One of the most visible members of Pussy Riot is Nadezhda Tolokonnikova aka Nadya Tolokno, who was one of three rockers arrested during a performance of the anti-Putin song “Punk Prayer—Mother of God, Chase Putin Away!” in Moscow’s Cathedral of Christ the Savior. She was sentenced to two years in prison for “hooliganism,” enduring harsh conditions, but following her 2013 release has continued her work in the performance art group, and as a vocal critic of Putin and proponent of women’s rights. Recently, Pussy Riot has released a trio of music videos that take on noted misogynist Donald Trump’s anti-women and anti-immigrant rhetoric, the most pointed of which is “Make America Great Again.” The video boasts dystopian broadcasts from the Trump News Network, fascist symbolism, and a take-no-prisoners chorus aimed at the Republican presidential candidate: “Let other people in / Listen to your women / Stop killing black children / Make America Great Again.”
The Daily Beast spoke to Tolokno about the new tracks, the 2016 election, and much more.
Before we get to the songs, I wanted to discuss the 2016 U.S. presidential election with you. Much has been made of Trump’s cozying up to Putin. He’s complimented his leadership, has close business ties with Russia, and was forced to dismiss his old campaign manager due to his shady financial links with the Kremlin. It seems Putin wants Trump to win.
It’s pretty interesting that Donald Trump refused to release his tax returns. It speaks for itself. What Putin is doing right now with information connected to the American election doesn’t surprise me at all because don’t forget that he comes from the KGB and was trained as a KGB agent, and used a lot of the information he culled there for creating his own wealth—which is why he’s one of the wealthiest men on earth right now. He doesn’t need more money right now, he just wants more power over the world.
What sort of similarities do you see between Trump and Putin?

It’s the so-called “strong man” psychology—but it’s not a “strong man” psychology, it’s an asshole psychology. They want to oppress people and don’t want them to raise their voices. Their reaction when it comes to people who try to criticize them is very similar: Putin put us in jail, and Donald Trump wants to put Hillary Clinton in jail if he’s elected President of the United States. So it makes perfect sense that Putin would want someone like Trump to take power. And it’s not just Trump. Putin is also in bed with Marine Le Pen in France, and is supporting Viktor Orban in Hungary. These are people who want to establish a new conservative right-wing oppressive order all around the world, and we need to do everything we can to stop them.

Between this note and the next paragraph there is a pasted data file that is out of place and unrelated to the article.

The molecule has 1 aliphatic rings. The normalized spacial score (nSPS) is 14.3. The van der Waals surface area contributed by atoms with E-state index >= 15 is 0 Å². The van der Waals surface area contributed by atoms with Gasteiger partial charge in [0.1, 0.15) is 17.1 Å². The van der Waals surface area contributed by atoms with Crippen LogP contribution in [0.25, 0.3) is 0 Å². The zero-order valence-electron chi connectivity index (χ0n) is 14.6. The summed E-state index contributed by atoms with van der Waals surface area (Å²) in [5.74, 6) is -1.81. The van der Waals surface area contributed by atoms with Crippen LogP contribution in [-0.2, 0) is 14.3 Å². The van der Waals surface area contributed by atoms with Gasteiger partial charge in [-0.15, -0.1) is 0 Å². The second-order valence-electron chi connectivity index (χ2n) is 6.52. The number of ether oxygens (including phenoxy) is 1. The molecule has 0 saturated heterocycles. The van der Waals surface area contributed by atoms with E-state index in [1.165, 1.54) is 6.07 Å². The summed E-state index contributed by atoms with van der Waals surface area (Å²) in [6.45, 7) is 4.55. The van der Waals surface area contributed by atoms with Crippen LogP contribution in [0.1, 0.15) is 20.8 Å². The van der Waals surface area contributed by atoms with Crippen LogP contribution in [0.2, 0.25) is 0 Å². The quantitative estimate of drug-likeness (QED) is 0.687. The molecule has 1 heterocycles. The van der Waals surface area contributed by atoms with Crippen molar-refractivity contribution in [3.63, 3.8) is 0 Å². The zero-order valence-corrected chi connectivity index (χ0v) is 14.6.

Pussy Riot: A Punk Prayer


They both seem to be stuck in their ‘80s heyday.
They’re both stuck in the past. Trump is saying “Make America Great Again,” and Putin is playing a lot of games, saying he’ll restore the Soviet Union and essentially “Make Russia Great Again.” He wants to bring back this Cold War situation where they’re playing games and jeopardizing the rest of the world. But neither of them have any plans for the future. What can they offer people for their future? Nothing.
Both Trump and Putin also don’t seem to hold women in very high regard, to say the least. They possess very patriarchal mindsets and view women as subservient to men.
I definitely see very frightening parallels between Donald Trump and Putin in their treatment of women. The Russian Orthodox Church is a big supporter of Putin, and I believe that’s how we ended up in jail—because the Patriarch of the Russian Orthodox Church was really upset about our actions at the cathedral so he called Putin, complained, and that’s why I spent two years in jail, because of this guy. He also wants to ban abortions, and it scares me that the same thing is happening here where Trump wants to ban abortions as well. There’s also no respect for women in the eyes of Vladimir Putin. He doesn’t feel he needs to show respect for women.